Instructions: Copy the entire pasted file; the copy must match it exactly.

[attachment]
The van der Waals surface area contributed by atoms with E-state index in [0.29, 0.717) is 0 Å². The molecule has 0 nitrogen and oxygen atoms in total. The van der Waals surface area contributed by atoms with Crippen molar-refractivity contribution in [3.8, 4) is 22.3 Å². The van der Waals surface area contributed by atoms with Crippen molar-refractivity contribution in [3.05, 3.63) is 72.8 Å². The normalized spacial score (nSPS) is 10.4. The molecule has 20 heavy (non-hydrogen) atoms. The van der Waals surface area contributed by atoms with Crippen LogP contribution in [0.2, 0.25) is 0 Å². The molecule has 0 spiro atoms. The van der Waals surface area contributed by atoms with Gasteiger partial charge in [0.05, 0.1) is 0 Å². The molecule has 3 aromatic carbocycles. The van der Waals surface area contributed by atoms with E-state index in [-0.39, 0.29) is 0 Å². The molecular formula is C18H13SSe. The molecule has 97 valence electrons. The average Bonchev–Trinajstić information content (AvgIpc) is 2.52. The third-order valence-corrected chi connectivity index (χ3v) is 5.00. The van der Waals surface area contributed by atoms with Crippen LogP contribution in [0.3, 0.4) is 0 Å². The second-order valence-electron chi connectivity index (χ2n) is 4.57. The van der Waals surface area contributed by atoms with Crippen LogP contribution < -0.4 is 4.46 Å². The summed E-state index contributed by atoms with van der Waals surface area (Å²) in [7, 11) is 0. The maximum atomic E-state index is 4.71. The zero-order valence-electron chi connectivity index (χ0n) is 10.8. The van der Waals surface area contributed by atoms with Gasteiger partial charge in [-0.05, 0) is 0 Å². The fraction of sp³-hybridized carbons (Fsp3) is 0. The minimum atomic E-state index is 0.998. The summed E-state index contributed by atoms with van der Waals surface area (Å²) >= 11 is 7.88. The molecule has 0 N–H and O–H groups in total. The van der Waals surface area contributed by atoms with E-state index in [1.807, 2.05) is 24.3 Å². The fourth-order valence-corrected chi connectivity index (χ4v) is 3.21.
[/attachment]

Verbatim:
The van der Waals surface area contributed by atoms with E-state index in [0.29, 0.717) is 0 Å². The molecule has 0 nitrogen and oxygen atoms in total. The van der Waals surface area contributed by atoms with Crippen molar-refractivity contribution in [3.8, 4) is 22.3 Å². The van der Waals surface area contributed by atoms with Crippen molar-refractivity contribution in [3.05, 3.63) is 72.8 Å². The normalized spacial score (nSPS) is 10.4. The molecule has 20 heavy (non-hydrogen) atoms. The van der Waals surface area contributed by atoms with Crippen LogP contribution in [0.2, 0.25) is 0 Å². The molecule has 0 spiro atoms. The van der Waals surface area contributed by atoms with Gasteiger partial charge in [0.05, 0.1) is 0 Å². The molecule has 3 aromatic carbocycles. The van der Waals surface area contributed by atoms with E-state index in [-0.39, 0.29) is 0 Å². The molecular formula is C18H13SSe. The molecule has 97 valence electrons. The average Bonchev–Trinajstić information content (AvgIpc) is 2.52. The third-order valence-corrected chi connectivity index (χ3v) is 5.00. The van der Waals surface area contributed by atoms with Crippen LogP contribution in [0.3, 0.4) is 0 Å². The second-order valence-electron chi connectivity index (χ2n) is 4.57. The van der Waals surface area contributed by atoms with Crippen LogP contribution < -0.4 is 4.46 Å². The summed E-state index contributed by atoms with van der Waals surface area (Å²) in [7, 11) is 0. The maximum atomic E-state index is 4.71. The zero-order valence-electron chi connectivity index (χ0n) is 10.8. The van der Waals surface area contributed by atoms with Gasteiger partial charge in [-0.05, 0) is 0 Å². The fraction of sp³-hybridized carbons (Fsp3) is 0. The minimum atomic E-state index is 0.998. The summed E-state index contributed by atoms with van der Waals surface area (Å²) >= 11 is 7.88. The molecule has 0 N–H and O–H groups in total. The van der Waals surface area contributed by atoms with E-state index in [1.807, 2.05) is 24.3 Å². The fourth-order valence-corrected chi connectivity index (χ4v) is 3.21.